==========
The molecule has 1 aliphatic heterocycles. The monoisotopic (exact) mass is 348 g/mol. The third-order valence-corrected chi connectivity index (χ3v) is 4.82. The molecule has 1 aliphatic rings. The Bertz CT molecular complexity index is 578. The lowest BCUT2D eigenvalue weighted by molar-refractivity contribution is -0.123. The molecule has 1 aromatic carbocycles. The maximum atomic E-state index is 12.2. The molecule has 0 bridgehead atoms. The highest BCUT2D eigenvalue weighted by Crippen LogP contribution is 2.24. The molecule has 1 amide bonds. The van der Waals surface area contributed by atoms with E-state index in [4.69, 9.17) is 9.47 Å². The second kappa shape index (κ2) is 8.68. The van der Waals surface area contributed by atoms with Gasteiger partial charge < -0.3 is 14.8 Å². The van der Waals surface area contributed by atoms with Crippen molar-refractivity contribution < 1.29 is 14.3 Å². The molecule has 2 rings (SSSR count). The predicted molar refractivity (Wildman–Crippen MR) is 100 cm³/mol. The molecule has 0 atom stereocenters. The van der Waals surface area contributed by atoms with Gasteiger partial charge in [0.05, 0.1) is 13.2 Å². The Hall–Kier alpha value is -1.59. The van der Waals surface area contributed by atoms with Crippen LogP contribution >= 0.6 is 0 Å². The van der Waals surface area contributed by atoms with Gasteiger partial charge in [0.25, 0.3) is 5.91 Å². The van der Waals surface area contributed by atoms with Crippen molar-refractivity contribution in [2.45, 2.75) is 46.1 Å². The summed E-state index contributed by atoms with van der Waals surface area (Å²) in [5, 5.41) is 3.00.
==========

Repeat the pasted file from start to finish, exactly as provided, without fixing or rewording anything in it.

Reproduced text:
The molecule has 1 aliphatic heterocycles. The monoisotopic (exact) mass is 348 g/mol. The third-order valence-corrected chi connectivity index (χ3v) is 4.82. The molecule has 1 aliphatic rings. The Bertz CT molecular complexity index is 578. The lowest BCUT2D eigenvalue weighted by molar-refractivity contribution is -0.123. The molecule has 1 aromatic carbocycles. The maximum atomic E-state index is 12.2. The molecule has 0 bridgehead atoms. The highest BCUT2D eigenvalue weighted by Crippen LogP contribution is 2.24. The molecule has 1 amide bonds. The van der Waals surface area contributed by atoms with E-state index in [4.69, 9.17) is 9.47 Å². The second kappa shape index (κ2) is 8.68. The van der Waals surface area contributed by atoms with Gasteiger partial charge < -0.3 is 14.8 Å². The van der Waals surface area contributed by atoms with Crippen molar-refractivity contribution < 1.29 is 14.3 Å². The molecule has 2 rings (SSSR count). The predicted molar refractivity (Wildman–Crippen MR) is 100 cm³/mol. The molecule has 0 atom stereocenters. The van der Waals surface area contributed by atoms with Gasteiger partial charge in [0.05, 0.1) is 13.2 Å². The Hall–Kier alpha value is -1.59. The van der Waals surface area contributed by atoms with Crippen LogP contribution >= 0.6 is 0 Å². The van der Waals surface area contributed by atoms with Gasteiger partial charge in [0.25, 0.3) is 5.91 Å². The van der Waals surface area contributed by atoms with Crippen molar-refractivity contribution in [2.45, 2.75) is 46.1 Å². The summed E-state index contributed by atoms with van der Waals surface area (Å²) in [5, 5.41) is 3.00.